Technology is hot, but sustainability is now critical to cold storage developers and operators as companies confront costs, set energy use goals, and seek ways to operate at top efficiency.

Temperature-controlled service provider United States Cold Storage (USCS) recently posted that sustainability is “achieved through state-of-the-art warehouse design and construction, the use of eco-friendly refrigeration technology, and utilization of energy efficiency materials and technologies.”

The company states that its goal is to be “best in cold” while achieving a 1.5% year-over-year reduction in its carbon footprint.

“A lot of corporations are trying to be good ‘green’ corporate citizens,” notes Christopher Copenhaver, a co-lead of Food and Beverage Group at Cushman & Wakefield. “Environmental, Social and Governance [ESG] investing is the new priority for investors and investor funds, and companies need to have those systems in place.”

Over the past five years, USCS reports that it has reduced its greenhouse gas (GHG) emissions by 12% while increasing its cubic capacity by 31%.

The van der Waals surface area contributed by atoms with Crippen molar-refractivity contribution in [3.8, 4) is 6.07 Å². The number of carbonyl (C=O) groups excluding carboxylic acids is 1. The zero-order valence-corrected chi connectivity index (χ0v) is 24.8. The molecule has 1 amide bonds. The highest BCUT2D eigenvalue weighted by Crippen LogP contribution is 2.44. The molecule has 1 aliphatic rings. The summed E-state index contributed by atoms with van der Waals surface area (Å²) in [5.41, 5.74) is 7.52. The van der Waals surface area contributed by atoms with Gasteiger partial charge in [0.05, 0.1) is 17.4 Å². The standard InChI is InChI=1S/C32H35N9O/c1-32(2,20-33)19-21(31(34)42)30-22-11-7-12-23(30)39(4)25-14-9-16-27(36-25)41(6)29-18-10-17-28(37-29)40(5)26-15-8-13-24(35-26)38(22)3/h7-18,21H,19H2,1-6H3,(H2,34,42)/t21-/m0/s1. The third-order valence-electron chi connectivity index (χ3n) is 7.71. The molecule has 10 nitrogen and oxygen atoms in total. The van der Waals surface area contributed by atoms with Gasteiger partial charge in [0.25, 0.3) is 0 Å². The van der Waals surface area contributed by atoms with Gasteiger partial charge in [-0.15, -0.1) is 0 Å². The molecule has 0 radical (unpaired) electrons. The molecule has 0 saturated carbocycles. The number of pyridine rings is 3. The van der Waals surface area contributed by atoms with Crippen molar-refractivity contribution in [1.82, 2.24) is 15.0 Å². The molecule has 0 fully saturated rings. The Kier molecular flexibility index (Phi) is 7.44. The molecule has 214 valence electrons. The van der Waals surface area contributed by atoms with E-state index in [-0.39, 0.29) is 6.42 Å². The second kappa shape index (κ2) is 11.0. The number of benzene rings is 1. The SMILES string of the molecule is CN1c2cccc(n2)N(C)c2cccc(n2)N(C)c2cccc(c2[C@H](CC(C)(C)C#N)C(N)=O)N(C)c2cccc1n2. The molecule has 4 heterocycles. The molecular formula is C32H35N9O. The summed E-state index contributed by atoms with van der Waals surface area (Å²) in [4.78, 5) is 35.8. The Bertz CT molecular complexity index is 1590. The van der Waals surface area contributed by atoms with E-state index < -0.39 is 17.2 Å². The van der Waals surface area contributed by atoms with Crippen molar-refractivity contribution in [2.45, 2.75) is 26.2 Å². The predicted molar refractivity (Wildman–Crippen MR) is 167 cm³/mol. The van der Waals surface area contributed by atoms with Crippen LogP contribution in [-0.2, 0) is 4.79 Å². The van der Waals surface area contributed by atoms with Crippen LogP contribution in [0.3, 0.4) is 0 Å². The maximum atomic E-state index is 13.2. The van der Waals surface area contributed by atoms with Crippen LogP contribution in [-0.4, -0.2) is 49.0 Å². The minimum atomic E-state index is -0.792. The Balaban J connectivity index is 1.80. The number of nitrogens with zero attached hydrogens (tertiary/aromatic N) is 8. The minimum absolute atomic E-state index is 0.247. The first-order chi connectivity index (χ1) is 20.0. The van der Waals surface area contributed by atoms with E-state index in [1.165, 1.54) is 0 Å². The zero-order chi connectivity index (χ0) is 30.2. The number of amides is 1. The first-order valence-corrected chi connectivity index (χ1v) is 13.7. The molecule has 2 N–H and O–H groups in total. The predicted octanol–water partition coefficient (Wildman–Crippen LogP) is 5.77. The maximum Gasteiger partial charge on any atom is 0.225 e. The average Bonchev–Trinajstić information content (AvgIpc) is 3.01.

Last year, 203 Americold sites were recognized for driving energy excellence in temperature-controlled warehousing by the Global Cold Chain Alliance (GCCA) under its Energy Excellence Recognition Program.

GCCA developed and launched the program to focus on motivating refrigerated warehouse operators to establish, maintain and enhance their “energy conservation culture.” According to GCCA, warehouse energy usage is the second highest cost in the cold storage industry behind labor.

The DC also features one of the largest temperature-controlled, layer-picking systems in the world. Layer-pickers disassemble and reassemble pallets of goods, a process previously performed manually. As a result, the robotics and software fully automate more than 97% of the product movement through the facility.

In addition, Lineage has installed its patented blast cell technology that reduces freeze time and energy use by approximately one-half relative to traditional blast cells. This aligns with Smithfield’s sustainability, customer satisfaction and efficiency goals. Smithfield has pledged to become carbon negative, reduce GHG emissions 30% and halve food waste in its U.S. company owned operations by 2030.

Article Topics

Magazine Archive
Transportation Trends
Cold Chain
Food Logistics
   All topics

Transportation Trends News & Resources

Cold Chain: Despite challenges, continues to evolve
Freight Audit and Payment Update: Take what you need
2018 Ocean Cargo Roundtable: Unsettled seas
Trucking Regulations: Washington U-Turns; States put hammer down